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How to choose the right credit card as a newcomer to Canada

By Royal Bank of Canada

Published June 20, 2024 • 5 Min Read

Finding a good credit card can be a great way to work towards building credit history in Canada. Using your credit card responsibly helps you demonstrate creditworthiness and develop a good credit score, which can help make it easier to rent a home, get an auto loan or secure a mortgage, as well as access other types of credit. 

However, with so many different types of credit cards on the market, it can be hard to make sense of your options and figure out what’s best for you. We’re here to help. Read on to learn about the types of credit cards available to newcomers, what to consider as you select the best credit card for you, and how to apply for a card in-branch.   

What are newcomer credit cards? 

At a high level, a credit card for a newcomer is intended to help establish credit history within Canada. While many credit cards in Canada require a moderate or lengthy credit history, newcomer credit cards are available to applicants with a limited or no credit history within Canada. They’re available for a range of newcomers, including permanent residents, foreign workers and international students. 

Newcomer Credit Cards may be available to you in both unsecured and secured options. Unsecured credit cards allow you to make purchases up to the credit limit on the card with no upfront deposit. 

Secured credit cards function similarly to unsecured cards, in that they allow you to make purchases up to the credit limit on the card. However, secured cards require an upfront deposit, often equal to the credit limit on the card. Whether the card is secured or not depends on your credit card issuer’s individual policy for newcomers and may further depend on your status in Canada. 

What types of cards are available?

You may have access to a range of newcomer credit cards: 

  • Rewards cards, which allow you to earn points that can be redeemed for merchandise. 

  • Travel cards, which allow you to earn points that you can redeem on travel-related expenses, such as flights and hotel bookings. 

  • Cash-back rewards cards, which give you a certain amount of cash back on your credit card purchases.

  • Low interest rate cards, which offer a lower interest rate to allow you to save money on interest. 

Looking for a credit card?

Use our Credit Card Selector Tool to find the best credit card for you.

Compare Credit Cards

How to choose the best credit card for you 

When you’re selecting a card, the first thing to consider is your financial goals and how you plan to use the card. Each card has its own benefits and considerations, so you’ll need to reflect on which one fits your needs and budget. 

As you evaluate cards, take into account: 

1. Card fees 

Credit cards can come with a variety of fees. These might include an annual fee for holding the card, cash advance fees, foreign exchange fees, balance transfer fees, late payment fees and over-limit fees. If you want to access credit at a minimal cost, look for a credit card with no annual fee. 

2. Interest rates 

Learn how much interest you’ll pay on purchases and cash advances. If you intend to carry a balance on your card from month to month, you may prioritize a card with a lower rate to save money on interest.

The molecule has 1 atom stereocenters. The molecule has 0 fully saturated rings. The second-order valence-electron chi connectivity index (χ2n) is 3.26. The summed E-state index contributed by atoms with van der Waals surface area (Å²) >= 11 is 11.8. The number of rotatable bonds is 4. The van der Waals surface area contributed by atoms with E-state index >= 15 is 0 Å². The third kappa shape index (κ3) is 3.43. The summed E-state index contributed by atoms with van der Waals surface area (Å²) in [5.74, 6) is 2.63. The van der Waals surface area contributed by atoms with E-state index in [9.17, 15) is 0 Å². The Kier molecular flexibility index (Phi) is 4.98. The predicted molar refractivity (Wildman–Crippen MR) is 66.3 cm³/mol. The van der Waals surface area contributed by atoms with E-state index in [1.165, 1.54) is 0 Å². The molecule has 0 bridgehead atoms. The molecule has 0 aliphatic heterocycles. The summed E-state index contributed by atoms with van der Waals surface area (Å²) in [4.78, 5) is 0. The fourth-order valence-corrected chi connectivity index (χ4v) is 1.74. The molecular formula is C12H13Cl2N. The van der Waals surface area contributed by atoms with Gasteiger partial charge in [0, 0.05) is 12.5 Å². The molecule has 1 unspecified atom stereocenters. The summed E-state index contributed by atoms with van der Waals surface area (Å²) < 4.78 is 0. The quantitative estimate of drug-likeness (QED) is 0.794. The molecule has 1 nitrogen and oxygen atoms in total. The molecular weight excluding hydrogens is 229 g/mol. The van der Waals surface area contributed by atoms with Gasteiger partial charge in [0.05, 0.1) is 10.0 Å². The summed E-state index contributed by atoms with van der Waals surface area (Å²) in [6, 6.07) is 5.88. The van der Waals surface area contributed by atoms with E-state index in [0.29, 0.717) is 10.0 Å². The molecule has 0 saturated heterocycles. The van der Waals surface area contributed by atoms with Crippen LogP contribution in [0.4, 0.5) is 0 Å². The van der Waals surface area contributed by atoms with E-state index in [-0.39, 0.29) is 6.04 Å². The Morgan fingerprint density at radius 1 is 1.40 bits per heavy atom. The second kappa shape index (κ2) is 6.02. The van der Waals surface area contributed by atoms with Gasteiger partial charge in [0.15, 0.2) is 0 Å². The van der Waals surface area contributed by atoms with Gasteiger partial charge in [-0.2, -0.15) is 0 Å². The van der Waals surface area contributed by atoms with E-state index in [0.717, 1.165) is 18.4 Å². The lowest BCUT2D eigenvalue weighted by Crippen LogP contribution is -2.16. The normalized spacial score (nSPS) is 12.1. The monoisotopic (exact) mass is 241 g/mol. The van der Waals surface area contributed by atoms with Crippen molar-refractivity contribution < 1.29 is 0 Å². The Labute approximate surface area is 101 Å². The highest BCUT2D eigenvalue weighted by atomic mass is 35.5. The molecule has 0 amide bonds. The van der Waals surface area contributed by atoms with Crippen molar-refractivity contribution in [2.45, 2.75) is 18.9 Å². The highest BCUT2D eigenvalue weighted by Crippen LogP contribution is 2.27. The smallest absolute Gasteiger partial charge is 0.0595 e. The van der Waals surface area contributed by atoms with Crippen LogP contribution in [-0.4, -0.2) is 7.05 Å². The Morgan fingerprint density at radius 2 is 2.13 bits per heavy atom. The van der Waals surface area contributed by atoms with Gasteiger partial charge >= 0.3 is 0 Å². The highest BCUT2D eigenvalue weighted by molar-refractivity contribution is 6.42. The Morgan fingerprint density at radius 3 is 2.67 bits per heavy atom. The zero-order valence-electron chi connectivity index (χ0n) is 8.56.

3. Type of rewards 

Select a card with rewards that match your goals. A card where you earn points may help you redeem for gift cards, merchandise, or travel to visit family back home, while a cash-back card can provide some wiggle room in your budget for essentials. 

How to apply for a credit card as a newcomer to Canada 

Here’s how to find the ideal card in three steps: 

1. Shop around for cards online 

Browse the offerings across several credit card issuers — and between cards from the same issuer. Make a short list of cards that meet your financial needs and goals.  

2. Assemble the required documents 

Credit card issuers will require proof of identity to review your credit card application. The documents needed may vary by lender but may include:  

  •  Proof of status in Canada (e.g. permanent resident card, study permit)  

  •  Proof of address (e.g. utility bill, lease)  

  •  Financial documents (e.g. pay stubs, bank statements)   

3. Apply in-branch 

Once you’ve gathered your documents, visit your local branch to start the application process. Once you’re approved, your card — along with the information you need to activate it — will be mailed to your home.   

  •  Just got your card? Learn how to [use your credit card to build your credit history].   

Lay the foundation for stronger credit with the right card 

Getting a credit card helps you start building your credit history in Canada — and finding the right card for you can lay the foundation for you to achieve your personal and financial goals.

RBC is here to help, with banking accounts and rewards credit cards designed with the needs of newcomers in mind. Use our Credit Card Selector to find a card that meets your needs. 

This article is intended as general information only and is not to be relied upon as constituting legal, financial or other professional advice. A professional advisor should be consulted regarding your specific situation. Information presented is believed to be factual and up-to-date but we do not guarantee its accuracy and it should not be regarded as a complete analysis of the subjects discussed. All expressions of opinion reflect the judgment of the authors as of the date of publication and are subject to change. No endorsement of any third parties or their advice, opinions, information, products or services is expressly given or implied by Royal Bank of Canada or any of its affiliates.

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